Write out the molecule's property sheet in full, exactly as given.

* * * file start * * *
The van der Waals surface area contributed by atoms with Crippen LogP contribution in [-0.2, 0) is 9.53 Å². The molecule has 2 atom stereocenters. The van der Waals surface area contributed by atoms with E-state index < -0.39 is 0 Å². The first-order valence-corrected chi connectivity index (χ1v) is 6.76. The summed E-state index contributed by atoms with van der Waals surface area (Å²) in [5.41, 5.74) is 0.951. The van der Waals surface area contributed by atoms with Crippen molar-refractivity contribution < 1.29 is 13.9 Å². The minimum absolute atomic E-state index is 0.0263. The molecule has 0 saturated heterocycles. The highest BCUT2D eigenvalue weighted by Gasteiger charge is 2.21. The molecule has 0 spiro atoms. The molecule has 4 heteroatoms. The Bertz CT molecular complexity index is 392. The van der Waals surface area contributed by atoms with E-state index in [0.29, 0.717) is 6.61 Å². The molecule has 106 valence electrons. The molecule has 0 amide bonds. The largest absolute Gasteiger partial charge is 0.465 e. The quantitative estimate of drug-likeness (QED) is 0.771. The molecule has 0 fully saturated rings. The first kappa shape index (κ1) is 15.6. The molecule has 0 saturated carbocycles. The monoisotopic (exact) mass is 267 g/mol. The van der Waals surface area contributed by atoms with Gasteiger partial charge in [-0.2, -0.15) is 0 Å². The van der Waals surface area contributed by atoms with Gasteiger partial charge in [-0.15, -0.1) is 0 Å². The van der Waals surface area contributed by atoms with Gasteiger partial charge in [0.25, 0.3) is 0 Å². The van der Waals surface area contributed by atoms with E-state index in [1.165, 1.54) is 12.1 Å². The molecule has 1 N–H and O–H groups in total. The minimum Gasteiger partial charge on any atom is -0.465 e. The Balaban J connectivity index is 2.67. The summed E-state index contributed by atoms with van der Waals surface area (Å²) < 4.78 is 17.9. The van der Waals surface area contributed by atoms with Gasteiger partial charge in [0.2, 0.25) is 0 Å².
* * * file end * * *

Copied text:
The van der Waals surface area contributed by atoms with Crippen LogP contribution in [-0.2, 0) is 9.53 Å². The molecule has 2 atom stereocenters. The van der Waals surface area contributed by atoms with E-state index < -0.39 is 0 Å². The first-order valence-corrected chi connectivity index (χ1v) is 6.76. The summed E-state index contributed by atoms with van der Waals surface area (Å²) in [5.41, 5.74) is 0.951. The van der Waals surface area contributed by atoms with Crippen molar-refractivity contribution < 1.29 is 13.9 Å². The minimum absolute atomic E-state index is 0.0263. The molecule has 0 saturated heterocycles. The highest BCUT2D eigenvalue weighted by Gasteiger charge is 2.21. The molecule has 0 spiro atoms. The molecule has 4 heteroatoms. The Bertz CT molecular complexity index is 392. The van der Waals surface area contributed by atoms with E-state index in [0.29, 0.717) is 6.61 Å². The molecule has 106 valence electrons. The molecule has 0 amide bonds. The largest absolute Gasteiger partial charge is 0.465 e. The quantitative estimate of drug-likeness (QED) is 0.771. The molecule has 0 fully saturated rings. The first kappa shape index (κ1) is 15.6. The molecule has 0 saturated carbocycles. The monoisotopic (exact) mass is 267 g/mol. The van der Waals surface area contributed by atoms with Gasteiger partial charge in [-0.2, -0.15) is 0 Å². The van der Waals surface area contributed by atoms with Gasteiger partial charge in [-0.15, -0.1) is 0 Å². The van der Waals surface area contributed by atoms with Gasteiger partial charge in [0.25, 0.3) is 0 Å². The van der Waals surface area contributed by atoms with E-state index in [1.165, 1.54) is 12.1 Å². The molecule has 1 N–H and O–H groups in total. The minimum Gasteiger partial charge on any atom is -0.465 e. The Balaban J connectivity index is 2.67. The summed E-state index contributed by atoms with van der Waals surface area (Å²) < 4.78 is 17.9. The van der Waals surface area contributed by atoms with Gasteiger partial charge in [0.2, 0.25) is 0 Å².